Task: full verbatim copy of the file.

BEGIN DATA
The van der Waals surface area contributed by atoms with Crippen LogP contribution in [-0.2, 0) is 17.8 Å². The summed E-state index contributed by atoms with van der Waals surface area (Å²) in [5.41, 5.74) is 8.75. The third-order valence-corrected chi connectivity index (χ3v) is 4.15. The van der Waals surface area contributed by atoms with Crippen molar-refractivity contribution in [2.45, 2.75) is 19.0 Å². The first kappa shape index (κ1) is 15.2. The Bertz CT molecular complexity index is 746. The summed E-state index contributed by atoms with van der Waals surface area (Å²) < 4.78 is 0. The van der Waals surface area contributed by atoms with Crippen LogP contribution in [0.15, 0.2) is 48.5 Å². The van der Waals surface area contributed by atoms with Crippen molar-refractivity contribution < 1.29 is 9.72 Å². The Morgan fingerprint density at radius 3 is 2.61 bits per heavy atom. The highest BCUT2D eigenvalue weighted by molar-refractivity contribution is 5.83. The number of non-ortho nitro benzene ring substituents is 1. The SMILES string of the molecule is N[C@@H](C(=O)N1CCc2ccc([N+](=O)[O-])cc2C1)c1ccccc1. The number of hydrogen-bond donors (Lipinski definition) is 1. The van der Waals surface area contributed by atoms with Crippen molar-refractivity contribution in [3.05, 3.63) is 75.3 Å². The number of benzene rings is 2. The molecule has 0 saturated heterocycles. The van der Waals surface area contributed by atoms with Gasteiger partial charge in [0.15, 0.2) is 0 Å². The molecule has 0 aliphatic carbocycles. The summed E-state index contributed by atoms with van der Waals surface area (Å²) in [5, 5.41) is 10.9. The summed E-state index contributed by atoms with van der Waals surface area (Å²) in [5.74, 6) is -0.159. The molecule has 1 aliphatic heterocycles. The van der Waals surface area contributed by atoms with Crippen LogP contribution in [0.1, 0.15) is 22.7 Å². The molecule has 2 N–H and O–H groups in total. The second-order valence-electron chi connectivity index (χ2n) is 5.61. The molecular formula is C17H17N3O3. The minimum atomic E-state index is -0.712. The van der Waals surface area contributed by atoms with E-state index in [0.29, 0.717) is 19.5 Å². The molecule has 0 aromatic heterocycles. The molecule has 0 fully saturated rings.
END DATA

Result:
The van der Waals surface area contributed by atoms with Crippen LogP contribution in [-0.2, 0) is 17.8 Å². The summed E-state index contributed by atoms with van der Waals surface area (Å²) in [5.41, 5.74) is 8.75. The third-order valence-corrected chi connectivity index (χ3v) is 4.15. The van der Waals surface area contributed by atoms with Crippen molar-refractivity contribution in [2.45, 2.75) is 19.0 Å². The first kappa shape index (κ1) is 15.2. The Bertz CT molecular complexity index is 746. The summed E-state index contributed by atoms with van der Waals surface area (Å²) < 4.78 is 0. The van der Waals surface area contributed by atoms with Crippen LogP contribution in [0.15, 0.2) is 48.5 Å². The van der Waals surface area contributed by atoms with Crippen molar-refractivity contribution < 1.29 is 9.72 Å². The Morgan fingerprint density at radius 3 is 2.61 bits per heavy atom. The highest BCUT2D eigenvalue weighted by molar-refractivity contribution is 5.83. The number of non-ortho nitro benzene ring substituents is 1. The SMILES string of the molecule is N[C@@H](C(=O)N1CCc2ccc([N+](=O)[O-])cc2C1)c1ccccc1. The number of hydrogen-bond donors (Lipinski definition) is 1. The van der Waals surface area contributed by atoms with Crippen molar-refractivity contribution in [3.05, 3.63) is 75.3 Å². The number of benzene rings is 2. The molecule has 0 saturated heterocycles. The van der Waals surface area contributed by atoms with Gasteiger partial charge in [0.15, 0.2) is 0 Å². The molecule has 0 aliphatic carbocycles. The summed E-state index contributed by atoms with van der Waals surface area (Å²) in [5, 5.41) is 10.9. The summed E-state index contributed by atoms with van der Waals surface area (Å²) in [5.74, 6) is -0.159. The molecule has 1 aliphatic heterocycles. The van der Waals surface area contributed by atoms with Crippen LogP contribution in [0.1, 0.15) is 22.7 Å². The molecule has 2 N–H and O–H groups in total. The second-order valence-electron chi connectivity index (χ2n) is 5.61. The molecular formula is C17H17N3O3. The minimum atomic E-state index is -0.712. The van der Waals surface area contributed by atoms with E-state index in [0.29, 0.717) is 19.5 Å². The molecule has 0 aromatic heterocycles. The molecule has 0 fully saturated rings.